Because of its limitations as a high-altitude interceptor, it was decided to use the Mustang I as a high-speed ground attack and tactical reconnaissance fighter, at first supplementing and then replacing the P-40 Tomahawk then serving with the squadrons of Army Co-Operation Command. For this revised role an F-24 oblique camera was installed aft of the cockpit on the port side of the rear fuselage, and the armament was reduced to six guns, one 0.30 Browning MG 40 being deleted from each wing. The plan was to equip eighteen ACC squadrons with the new aircraft, although sixteen in fact eventually received it.

Generally, the consensus was that the Allison engined Mustangs were somewhat more agile and 'sweeter' than the Merlin engined types in their respective 'best' alts, being lighter and designed & balanced originally for that engine. Climb was probably better than generally thought, simply because the Mustang on takeoff carried a lot more fuel than its contemporaries (almost 1600 lbs, about one fifth of the total clean combat weight). Once combat was entered, however, much of that fuel had been burned off and the Pony was much more competitive in the vertical plane than the basic numbers indicate.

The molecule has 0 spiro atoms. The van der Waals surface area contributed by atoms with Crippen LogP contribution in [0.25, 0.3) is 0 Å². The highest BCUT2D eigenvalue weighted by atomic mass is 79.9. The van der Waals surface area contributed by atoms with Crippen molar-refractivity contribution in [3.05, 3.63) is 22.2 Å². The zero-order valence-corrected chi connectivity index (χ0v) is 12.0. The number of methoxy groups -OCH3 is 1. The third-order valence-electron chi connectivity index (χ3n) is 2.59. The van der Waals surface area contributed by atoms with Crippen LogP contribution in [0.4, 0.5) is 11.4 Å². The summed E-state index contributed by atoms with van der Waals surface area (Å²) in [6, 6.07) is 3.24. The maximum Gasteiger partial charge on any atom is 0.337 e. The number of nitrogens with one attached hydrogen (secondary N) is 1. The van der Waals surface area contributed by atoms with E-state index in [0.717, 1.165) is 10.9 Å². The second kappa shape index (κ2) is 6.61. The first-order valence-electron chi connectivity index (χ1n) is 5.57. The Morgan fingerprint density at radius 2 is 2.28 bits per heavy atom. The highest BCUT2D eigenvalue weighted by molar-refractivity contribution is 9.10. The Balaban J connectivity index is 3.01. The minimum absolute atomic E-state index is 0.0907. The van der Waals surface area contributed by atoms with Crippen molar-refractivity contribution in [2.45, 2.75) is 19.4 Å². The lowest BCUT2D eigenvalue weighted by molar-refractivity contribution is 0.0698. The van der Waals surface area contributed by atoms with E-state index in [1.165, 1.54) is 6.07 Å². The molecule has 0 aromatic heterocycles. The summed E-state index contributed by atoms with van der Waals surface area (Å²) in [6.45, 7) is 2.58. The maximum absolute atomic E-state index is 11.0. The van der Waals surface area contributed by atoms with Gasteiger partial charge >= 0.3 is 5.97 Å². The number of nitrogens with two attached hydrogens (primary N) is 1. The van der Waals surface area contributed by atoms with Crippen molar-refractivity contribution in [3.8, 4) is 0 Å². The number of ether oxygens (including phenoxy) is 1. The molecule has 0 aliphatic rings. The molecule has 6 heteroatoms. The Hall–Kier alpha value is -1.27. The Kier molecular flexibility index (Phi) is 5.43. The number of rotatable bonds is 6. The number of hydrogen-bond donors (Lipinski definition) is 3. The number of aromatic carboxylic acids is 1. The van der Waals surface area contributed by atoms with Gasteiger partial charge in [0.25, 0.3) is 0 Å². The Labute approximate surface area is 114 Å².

cheers

horseback

249th_Harrier
05-30-2005, 02:22 PM
What is a rhubarb?

I guess what I am really curious about, is why does the air-to-air record of the p-51a seem so lackluster? There does not seem to be a total of air kills worth mentioning (maybe I have not looked in the right place), even though ~1500 saw heavy service!

The early p-38 models were used to destroy transport flying over the Med. Why weren't p-51A's used for this purpose? Did these transports fly higher than 4000m?

Even in the ground attack role, 9th AF p-38s and p-47s had lots of kills flying top cover for their own jabos. Why not the p-51A?

jarink
05-30-2005, 03:28 PM